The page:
The hallmark of good satire is that it's good enough to perhaps be taken credulously by those who aren't too swift, but also ridiculous enough to show that whoever does take it seriously is a bit slow in the head.
This is not good satire.
The Obama campaign is condemning as “tasteless and offensive” a New Yorker magazine cover that depicts Sen. Barack Obama (D-Ill.) in a turban, fist-bumping his gun-slinging wife.
An American flag burns in their fireplace.
The New Yorker says it's satire. It certainly will be candy for cable news.
The Obama campaign quickly condemned the rendering. Spokesman Bill Burton said in a statement: “The New Yorker may think, as one of their staff explained to us, that their cover is a satirical lampoon of the caricature Senator Obama's right-wing critics have tried to create. But most readers will see it as tasteless and offensive. And we agree."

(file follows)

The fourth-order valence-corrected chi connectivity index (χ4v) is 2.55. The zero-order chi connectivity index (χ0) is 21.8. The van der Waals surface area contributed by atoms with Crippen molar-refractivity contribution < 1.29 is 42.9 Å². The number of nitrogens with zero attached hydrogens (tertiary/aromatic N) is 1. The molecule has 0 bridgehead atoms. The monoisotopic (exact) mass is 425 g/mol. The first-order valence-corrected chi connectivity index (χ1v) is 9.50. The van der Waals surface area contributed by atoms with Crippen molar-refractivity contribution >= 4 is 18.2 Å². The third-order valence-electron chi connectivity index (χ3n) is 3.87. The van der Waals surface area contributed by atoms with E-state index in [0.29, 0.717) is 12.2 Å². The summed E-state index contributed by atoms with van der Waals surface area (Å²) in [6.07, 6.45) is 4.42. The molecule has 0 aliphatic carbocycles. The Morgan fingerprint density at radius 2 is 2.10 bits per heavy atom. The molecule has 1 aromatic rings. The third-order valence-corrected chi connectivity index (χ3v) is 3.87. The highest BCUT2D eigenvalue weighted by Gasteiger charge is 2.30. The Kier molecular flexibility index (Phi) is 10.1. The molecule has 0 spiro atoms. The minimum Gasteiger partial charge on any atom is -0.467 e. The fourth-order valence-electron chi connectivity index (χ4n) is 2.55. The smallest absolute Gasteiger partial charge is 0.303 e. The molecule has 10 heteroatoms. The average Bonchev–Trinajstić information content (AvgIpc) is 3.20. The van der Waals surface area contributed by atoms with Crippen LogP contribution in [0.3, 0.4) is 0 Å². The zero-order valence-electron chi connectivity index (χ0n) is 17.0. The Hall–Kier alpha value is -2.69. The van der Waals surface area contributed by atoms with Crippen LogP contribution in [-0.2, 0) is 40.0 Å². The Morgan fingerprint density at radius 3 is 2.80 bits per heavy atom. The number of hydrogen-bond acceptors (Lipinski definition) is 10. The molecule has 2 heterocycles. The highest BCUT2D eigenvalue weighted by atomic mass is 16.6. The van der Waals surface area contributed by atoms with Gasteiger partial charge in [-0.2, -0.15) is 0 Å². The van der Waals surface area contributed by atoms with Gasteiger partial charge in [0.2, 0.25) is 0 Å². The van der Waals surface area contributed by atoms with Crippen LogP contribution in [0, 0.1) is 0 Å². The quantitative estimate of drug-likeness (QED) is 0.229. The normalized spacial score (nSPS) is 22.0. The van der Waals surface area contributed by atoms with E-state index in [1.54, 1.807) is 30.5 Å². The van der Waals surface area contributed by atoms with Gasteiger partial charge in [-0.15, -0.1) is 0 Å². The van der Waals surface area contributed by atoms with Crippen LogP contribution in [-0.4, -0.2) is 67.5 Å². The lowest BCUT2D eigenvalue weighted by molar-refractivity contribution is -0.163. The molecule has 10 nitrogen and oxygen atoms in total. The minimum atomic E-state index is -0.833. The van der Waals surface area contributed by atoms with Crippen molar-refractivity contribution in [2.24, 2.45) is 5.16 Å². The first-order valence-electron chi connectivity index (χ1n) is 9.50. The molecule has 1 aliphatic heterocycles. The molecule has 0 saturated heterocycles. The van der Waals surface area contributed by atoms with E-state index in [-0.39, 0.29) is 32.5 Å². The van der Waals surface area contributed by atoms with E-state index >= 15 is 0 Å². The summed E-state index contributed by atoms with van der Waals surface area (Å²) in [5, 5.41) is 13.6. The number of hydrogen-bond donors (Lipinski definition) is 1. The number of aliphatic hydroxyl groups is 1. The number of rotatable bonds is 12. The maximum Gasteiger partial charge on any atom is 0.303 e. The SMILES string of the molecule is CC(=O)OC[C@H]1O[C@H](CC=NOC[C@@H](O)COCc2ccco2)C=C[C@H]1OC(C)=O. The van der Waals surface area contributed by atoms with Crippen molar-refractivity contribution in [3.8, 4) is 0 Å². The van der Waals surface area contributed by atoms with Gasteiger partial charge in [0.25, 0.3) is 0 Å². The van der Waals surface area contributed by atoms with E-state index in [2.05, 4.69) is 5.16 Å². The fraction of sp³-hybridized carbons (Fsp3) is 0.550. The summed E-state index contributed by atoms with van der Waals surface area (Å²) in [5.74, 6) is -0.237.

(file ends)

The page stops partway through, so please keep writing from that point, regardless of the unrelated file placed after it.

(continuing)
McCain spokesman Tucker Bounds quickly e-mailed: “We completely agree with the Obama campaign, it’s tasteless and offensive.”
The main problem with the image is that there's absolutely no indication of satire involved. Take the New Yorker header off, and you've got something that could go up at any number of county Republican Parties with no alteration whatsoever. As Kevin Drum points out, what's missing is any indication of agency in the picture - there's no poke at the people saying this, merely a reflection of what's being said. It's not actually satirizing the phenomenon of right-wing e-mail forwards, it's just creating the ultimate version thereof. To put it in a different context, it's like holding a satirized Klan rally by holding a Klan rally...with a laser show that makes a three-story image of a burning cross. A bigger, badder, better version of the thing you're attempting to mock doesn't constitute mockery, it just constitutes a gaudier version of the thing you're addressing.